You are currently browsing the tag archive for the ‘Cooks Illustrated’ tag.

It’s a great big, fun week here on heirloomed, with two very special new additions to the Heirloom Recipe Series!

I have been just bursting to share the delights of  Merrill Stubbs, part one of the dynamic duo behind fabulous foodie site, food52. {note: Amanda joins us tomorrow too – be sure to stop back!}  Merrill, who grew up in a home fortunate enough to have a mother for an amazing cook, has quite an extensive love affair with food. Along with her work on  The Essential New York Times Cookbook, she has also had stints at such amazing publications as Cooks Illustrated and Herb Quarterly (and you know how I adore herbs …).

Here with us today is Merrill, graciously sharing one of her very own family recipes from who else but her mother of course, adding to the collection that is the Heirloom Recipe Series!

—————-

For years now, on the day before Thanksgiving my mother has made what my family refers to as “Tuscan Onion Goo” (slightly off putting, I know, so please don’t go by the name alone). Inspired by a visit to a family-owned trattoria in Florence called Ristorante del Fagioli, this sour-sweet onion confit was originally served to my mother as an antipasto. She enjoyed it so much that she asked, in halting but enthusiastic Italian, if the waiter would tell her how it was made. He promptly ushered her into the tiny kitchen, where the sweaty, grinning chef showed her how to put together the dish. She took mental notes and then came home and recreated it, with a few small adaptations.

The recipe has since become one of my mother’s signatures, and Thanksgiving would simply not be the same without “Tuscan Onion Goo.” It’s a great addition — or alternative — to cranberry sauce. While the flavors are very different, it serves a similar role: the sweetness provides a counterpoint to other, more savory sides, and the acid in the vinegar cuts through some of the richness that often pervades the meal.

The confit couldn’t be easier to make, although it does require a bit of a time commitment. You can use frozen pearl onions, but it’s worth trying with fresh cippollini. My mother insists that you have to be crazy to make it with anything other than frozen onions after the first time, but I find peeling cippollini somewhat cathartic. The confit keeps very well in the fridge, and it doesn’t have to be limited to turkey, or to Thanksgiving; it’s great with beef, pork and lamb as well.

Tuscan Onion Confit

Makes about 3 cups

1/4 cup pine nuts
12 ounces small cipollini onions or one 10-ounce bag of frozen pearl onions, thawed
3 tablespoons olive oil
1/3 cup medium sherry
2 tablespoons red wine vinegar
2 tablespoons sugar
1 cup raisins
Salt

1. Using a small frying pan, lightly toast the pine nuts over medium-low heat for 3-5 minutes, shaking the pan back and forth to keep them from scorching. Set aside.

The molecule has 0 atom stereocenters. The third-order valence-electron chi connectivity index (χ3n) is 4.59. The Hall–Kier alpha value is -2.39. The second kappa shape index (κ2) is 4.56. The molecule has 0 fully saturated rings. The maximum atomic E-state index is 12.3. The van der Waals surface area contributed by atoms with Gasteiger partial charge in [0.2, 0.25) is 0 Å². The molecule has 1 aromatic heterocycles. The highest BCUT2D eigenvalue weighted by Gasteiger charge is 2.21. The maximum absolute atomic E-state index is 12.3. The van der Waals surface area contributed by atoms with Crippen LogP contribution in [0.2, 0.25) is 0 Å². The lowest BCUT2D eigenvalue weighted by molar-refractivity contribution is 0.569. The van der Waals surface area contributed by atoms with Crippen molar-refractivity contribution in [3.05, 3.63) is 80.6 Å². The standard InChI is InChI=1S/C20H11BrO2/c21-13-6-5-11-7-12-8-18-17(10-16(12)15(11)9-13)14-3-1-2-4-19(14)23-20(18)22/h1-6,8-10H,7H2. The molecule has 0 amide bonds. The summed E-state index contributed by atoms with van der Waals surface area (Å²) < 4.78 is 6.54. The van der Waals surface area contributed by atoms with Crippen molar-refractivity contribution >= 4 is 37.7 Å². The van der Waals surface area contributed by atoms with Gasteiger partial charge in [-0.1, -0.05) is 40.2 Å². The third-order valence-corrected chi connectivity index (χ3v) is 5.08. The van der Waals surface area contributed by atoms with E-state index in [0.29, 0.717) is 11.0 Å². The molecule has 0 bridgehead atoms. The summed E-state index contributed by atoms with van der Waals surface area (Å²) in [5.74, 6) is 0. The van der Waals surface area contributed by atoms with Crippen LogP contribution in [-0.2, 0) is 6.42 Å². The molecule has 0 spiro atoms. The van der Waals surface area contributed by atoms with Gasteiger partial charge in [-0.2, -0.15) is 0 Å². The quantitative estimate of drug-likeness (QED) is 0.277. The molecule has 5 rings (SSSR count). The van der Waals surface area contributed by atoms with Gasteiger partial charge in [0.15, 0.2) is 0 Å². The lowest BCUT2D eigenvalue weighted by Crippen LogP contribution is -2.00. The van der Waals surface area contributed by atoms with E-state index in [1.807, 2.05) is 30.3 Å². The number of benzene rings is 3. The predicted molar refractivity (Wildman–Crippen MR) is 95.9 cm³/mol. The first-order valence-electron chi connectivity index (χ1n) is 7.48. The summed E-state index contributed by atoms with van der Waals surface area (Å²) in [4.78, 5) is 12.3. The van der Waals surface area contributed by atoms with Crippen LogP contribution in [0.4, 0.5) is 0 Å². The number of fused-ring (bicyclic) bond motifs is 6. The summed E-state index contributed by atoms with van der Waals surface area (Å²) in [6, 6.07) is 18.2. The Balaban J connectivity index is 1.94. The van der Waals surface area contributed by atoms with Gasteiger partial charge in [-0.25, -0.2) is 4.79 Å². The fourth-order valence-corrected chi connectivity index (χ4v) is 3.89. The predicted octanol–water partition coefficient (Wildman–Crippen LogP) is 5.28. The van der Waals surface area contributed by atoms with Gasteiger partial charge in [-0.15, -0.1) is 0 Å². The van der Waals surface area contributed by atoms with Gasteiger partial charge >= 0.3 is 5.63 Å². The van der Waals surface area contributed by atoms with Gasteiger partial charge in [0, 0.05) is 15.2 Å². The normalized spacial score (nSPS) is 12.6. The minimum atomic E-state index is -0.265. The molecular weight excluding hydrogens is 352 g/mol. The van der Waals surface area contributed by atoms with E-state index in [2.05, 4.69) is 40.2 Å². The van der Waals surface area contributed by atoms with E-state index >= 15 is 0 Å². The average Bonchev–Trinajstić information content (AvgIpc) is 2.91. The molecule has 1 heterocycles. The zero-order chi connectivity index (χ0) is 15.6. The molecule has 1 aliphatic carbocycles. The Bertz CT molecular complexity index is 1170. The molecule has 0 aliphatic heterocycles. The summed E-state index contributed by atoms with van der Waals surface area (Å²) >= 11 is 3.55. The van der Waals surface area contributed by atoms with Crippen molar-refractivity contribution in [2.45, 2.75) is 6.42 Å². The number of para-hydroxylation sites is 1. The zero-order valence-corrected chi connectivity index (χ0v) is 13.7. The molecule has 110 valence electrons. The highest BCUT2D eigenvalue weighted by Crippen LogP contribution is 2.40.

2. Peel the onions — either by blanching them first in boiling, salted water for about 30 seconds and then using a sharp paring knife to strip away the skins, or by simply going at the raw onions with the aforementioned paring knife. (Personally, I find blanching a waste of time here and prefer to just have at it.)

3. Put the olive oil in large frying pan over medium-low heat. Add the onions and cook gently (without browning) for about 5 minutes. Add the sherry and cook until mostly reduced. Add 3/4 cup water, vinegar, sugar, raisins, pine nuts and a pinch of salt. Stir well. Simmer the mixture over the lowest heat possible for 1 1/2 to 2 hours, stirring every 15 minutes or so. You may need to add more water from time to time if the mixture gets too thick and gooey or starts to stick to the bottom of the pan. It is finished when everything has caramelized well, and the flavors have blended together (you can take it as far as you’d like—I for one prefer a deep amber color).

4. Cool and serve at room temperature. Can be made ahead of time and refrigerated for up to 2 weeks.

—————-

Be sure to connect with Merrill on Twitter, and with food52 on Twitter and Facebook too!

Part of our Heirloom Recipe Series, featuring foodies, chefs, artisans, Southerners & fabulous folks willing to share their stories, recipes and photos in an effort to help preserve and share these family recipes for generations to come.

Join 118 other subscribers

Categories

Disclosure

heirloomed Blog may contain paid advertisements, sponsored posts and/or affiliate links at times. I will disclose when a post is sponsored and if a brand has provided product as a gift by marking it {c/o} within the post. These opportunities will allow me to do even more of what I love here on the blog. I will only post about things I truly love and enjoy, and appreciate the opportunity to share these things with you.